The Ladies' Tea Guild

Thursday, December 3, 2009

Dickens Fair costuming for women: Part 4 -- the collar and neckline.

young woman from San Francisco in the 1860s. Sense & Sensibility.
Again, when looking for a blouse to make into a bodice, choose one that has a high jewel neckline, fold-down or Peter Pan type collar or the stand-up mandarin type. These were, by far, the most common necklines on day dress bodices during Dickens' career. If your blouse bodice has a stand-up Mandarin collar, pointed, turn-down collar or rounded, Peter Pan collar, you can leave it as is, and just pin a brooch or ribbon bow at the top button when you wear it.

If you have a white button-down shirt that has a collar, however, you can cut the collar off of the business shirt, cut the collar off of the blouse bodice, and replace it with the white collar from the business shirt. That will give you the look of wearing a white linen collar, which was much more common than wearing colored collars. You have to sew it on, though, as glue and safety pins would not only be very visible so close to your face, but also be uncomfortable. Tuck all raw fabric edges (cut edge of fabric where it frays) to the inside of the neckline and make sure they're fastened down and hidden.

If you can't find a suitable thrift store blouse with a collar, to make into a bodice, then you can use certain collar-less blouse styles. If the blouse bodice has a high jewel neckline with no collar, you can use that same collar from a white thrift-store business shirt, sewing or safety-pinning it inside the neckline so that only the fold-down part of the collar, and not the band that buttons around the neck, is visible. If you like, you can also try a narrow lace collar, especially white crochet or delicate white lace, rather than ecru or other colors, or Battenburg lace; Michael's craft stores sometimes carry them, but also try to find one that is only 1 or 2 inches wide, since that was the fashionable collar size in the mid-Victorian era. The huge sailor collars, or large Battenburg lace collars should be saved for a different project, since they came around -- for adult women's clothing -- much later than the 1860s, and they're one of the things that really shout "modern" when on a Victorian costume!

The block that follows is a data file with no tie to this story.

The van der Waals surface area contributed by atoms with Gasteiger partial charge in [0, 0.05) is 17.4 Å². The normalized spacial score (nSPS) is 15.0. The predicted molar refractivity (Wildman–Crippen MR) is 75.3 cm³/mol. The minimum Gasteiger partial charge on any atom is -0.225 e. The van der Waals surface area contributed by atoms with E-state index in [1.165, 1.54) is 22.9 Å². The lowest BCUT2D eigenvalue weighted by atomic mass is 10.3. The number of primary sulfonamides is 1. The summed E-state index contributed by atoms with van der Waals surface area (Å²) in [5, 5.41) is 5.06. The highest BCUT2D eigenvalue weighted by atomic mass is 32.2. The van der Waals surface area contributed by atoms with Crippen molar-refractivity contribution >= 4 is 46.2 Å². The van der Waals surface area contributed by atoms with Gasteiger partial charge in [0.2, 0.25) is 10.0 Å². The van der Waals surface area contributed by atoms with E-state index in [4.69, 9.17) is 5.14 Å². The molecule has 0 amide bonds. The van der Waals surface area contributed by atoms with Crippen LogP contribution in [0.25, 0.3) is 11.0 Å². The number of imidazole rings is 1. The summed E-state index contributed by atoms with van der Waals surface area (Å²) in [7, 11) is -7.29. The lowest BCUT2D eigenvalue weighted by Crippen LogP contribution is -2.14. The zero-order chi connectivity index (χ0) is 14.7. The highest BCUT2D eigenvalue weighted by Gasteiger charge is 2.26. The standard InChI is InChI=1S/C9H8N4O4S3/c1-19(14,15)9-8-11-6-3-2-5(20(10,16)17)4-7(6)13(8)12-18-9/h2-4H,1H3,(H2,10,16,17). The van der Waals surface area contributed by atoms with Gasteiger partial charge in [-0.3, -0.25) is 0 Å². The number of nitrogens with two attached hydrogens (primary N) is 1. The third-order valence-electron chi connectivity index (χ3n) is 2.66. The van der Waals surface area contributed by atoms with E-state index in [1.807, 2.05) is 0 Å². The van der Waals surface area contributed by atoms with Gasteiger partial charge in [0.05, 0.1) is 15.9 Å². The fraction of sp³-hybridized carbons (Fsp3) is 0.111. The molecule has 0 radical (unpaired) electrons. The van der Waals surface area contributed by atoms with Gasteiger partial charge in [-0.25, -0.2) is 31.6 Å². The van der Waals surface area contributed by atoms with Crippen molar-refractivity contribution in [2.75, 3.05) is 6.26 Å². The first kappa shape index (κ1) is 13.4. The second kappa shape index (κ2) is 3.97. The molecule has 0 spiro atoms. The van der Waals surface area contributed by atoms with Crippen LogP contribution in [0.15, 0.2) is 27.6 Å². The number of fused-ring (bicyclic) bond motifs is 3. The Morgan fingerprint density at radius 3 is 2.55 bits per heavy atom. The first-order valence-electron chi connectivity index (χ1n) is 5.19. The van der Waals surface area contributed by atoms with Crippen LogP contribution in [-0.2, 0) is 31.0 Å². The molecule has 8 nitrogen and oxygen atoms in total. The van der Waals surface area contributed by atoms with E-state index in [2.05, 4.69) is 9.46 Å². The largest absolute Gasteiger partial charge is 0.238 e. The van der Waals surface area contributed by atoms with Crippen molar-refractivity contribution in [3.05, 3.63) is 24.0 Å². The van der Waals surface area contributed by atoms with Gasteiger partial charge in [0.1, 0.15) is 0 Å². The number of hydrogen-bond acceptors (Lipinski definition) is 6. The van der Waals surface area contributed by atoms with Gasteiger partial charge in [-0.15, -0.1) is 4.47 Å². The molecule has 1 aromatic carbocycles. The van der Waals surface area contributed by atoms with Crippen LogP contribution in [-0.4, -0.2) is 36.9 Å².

If the blouse bodice has a turned back (with revers, like a camp shirt), V or squared neckline, it needs what was called a "guimpe" or "habit shirt" underneath. Visible decolletage on the street is not an appropriate look for a "decent" woman! To get this look, you should wear a modern white “dickie” with a Peter Pan style collar underneath, or cut off the upper part of a collared white shirt, including the shoulders, upper chest and collar, and wear it underneath your blouse bodice as a "dicky". Pin it inside the neckline of the blouse (make sure the pins don’t show!) so that it doesn't shift around as you wear it, and make sure all skin is covered. Accessorize with a simple, delicate brooch or grosgrain ribbon bow safety-pinned in place, and you're on your way!

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Now stir the fire, and close the shutters fast,
Let fall the curtains, wheel the sofa round,
And, while the bubbling and loud-hissing urn
Throws up a steamy column, and the cups
That cheer but not inebriate, wait on each,
So let us welcome peaceful evening in.
-- William Cowper (1731-1800)
"The Winter Evening" (Book Four), _The Task_ (1784)